Minis were powered by a variety of engines, and as mentioned previously, came in different styles. The blue unit is a Austin Clubman model, as seen by the more squarish frontal look. The yellow unit is a Morris Mini and the red one is a Rover Mini, although they look alike to the untrained eye. Rover Minis were powered by a 1,275 cc i4 engine while the other Mins had a 998 cc engine instead. As it was designed to be a family car, it was meant to be easy to maintain and work on. Its cuteness also endeared itself to women especially, who were more comfortable with smaller cars.

Production of the Mini ended in 2000, when its parent company Rover Group was broken up by BMW. A total of 5,387,862 cars were made and the subsequent Mini Hatch capitalised on the success of its predecessor. Minis were sold in Singapore by Malayan Motors from 1961, where it also contributed to the local motorsports community in the Singapore GP back in the early 60s and 70s. Even till today, there are quite a handful of Minis still on the roads and are perennial favourites at classic car shows along with the VW Beetle. Incidentally, there is one near my neighbourhood and I see it everyday, so I would believe they could also be hiding around yours as well!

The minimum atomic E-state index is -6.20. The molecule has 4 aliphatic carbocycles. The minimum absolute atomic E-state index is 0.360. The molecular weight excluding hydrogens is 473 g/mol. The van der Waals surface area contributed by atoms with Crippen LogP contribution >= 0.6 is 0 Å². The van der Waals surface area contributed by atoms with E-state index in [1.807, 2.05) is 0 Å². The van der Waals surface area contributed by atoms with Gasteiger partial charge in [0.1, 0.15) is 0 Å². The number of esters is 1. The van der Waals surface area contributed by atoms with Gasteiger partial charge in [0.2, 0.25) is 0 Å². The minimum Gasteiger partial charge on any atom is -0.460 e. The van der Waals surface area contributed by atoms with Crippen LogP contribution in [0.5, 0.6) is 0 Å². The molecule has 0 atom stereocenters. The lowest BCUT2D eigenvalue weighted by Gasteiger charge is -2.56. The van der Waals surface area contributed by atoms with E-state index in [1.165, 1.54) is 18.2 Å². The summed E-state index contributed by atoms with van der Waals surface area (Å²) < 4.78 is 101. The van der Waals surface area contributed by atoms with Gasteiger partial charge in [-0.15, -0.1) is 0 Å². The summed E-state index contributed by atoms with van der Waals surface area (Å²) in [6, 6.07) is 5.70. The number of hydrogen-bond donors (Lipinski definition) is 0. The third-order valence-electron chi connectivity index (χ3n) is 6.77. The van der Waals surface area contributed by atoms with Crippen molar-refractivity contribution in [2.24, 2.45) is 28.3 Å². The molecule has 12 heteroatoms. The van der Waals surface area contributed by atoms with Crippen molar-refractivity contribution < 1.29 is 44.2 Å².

9 September 2019

More than an old car #116: Proton Perdana

Having covered cars that originate from places around the globe, I decided to focus on something closer to home ie our neighbour, Malaysia. It was by chance that I saw this somewhat older car with a distinctive front end, and naturally I was attracted to it. After doing further research, I realised that I had seen similar units like this 1999 Proton Perdana here many years ago...

The Perdana was developed in response to a need for a larger, more luxurious car after the launch of the popular Saga and Wira; its name is the Malay word for 'prime'. It was unveiled to the public in 1995 and served as competition to similar cars such as the Toyota Camry and Nissan Cefiro. Due to the extensive collaboration with Mitsubishi, the Perdana was based off the 7th-generation Mitsubishi Eterna/Galant, with only minor internal changes for the Malaysian market. It was also the first Proton car to feature cruise control, anti-lock braking system and power windows, which contributed to excessive demand in the first few months.

In 1998, the Perdana was revamped although it was still part of the 1st generation: it featured a newly-designed front end, a body kit, a suspension system tuned by Lotus and more importantly an engine upgrade. A major facelift happened in 2003, with a front grille resembling that of Alfa Romeo and modified bumpers among other changes. This unit features the smaller grille ie pre-facelift version: it was equipped with a 1997 cc Mitsubishi 6A12 V6 engine, allowing it to reach a top speed of 205 km/h with an acceleration of 13 seconds [0-100 km/h]. It was 4610 mm long and weighed 1375 kg.

Production of the Perdana ended in 2010 where it was replaced by the 2nd generation model. Throughout its lifetime, more than 77,000 were sold, of which around 53,000 had the V6 engine. They were first sold in Singapore in 1999 by Cycle and Carriage, a big dealer that primarily distributes Mercedes and Mitsubishi cars here. However, some units were recalled in 2001 due to a ball joint problem, and this sounded the death knell for the Perdana's survival here. None are known to exist locally while you can still find a handful in Malaysia.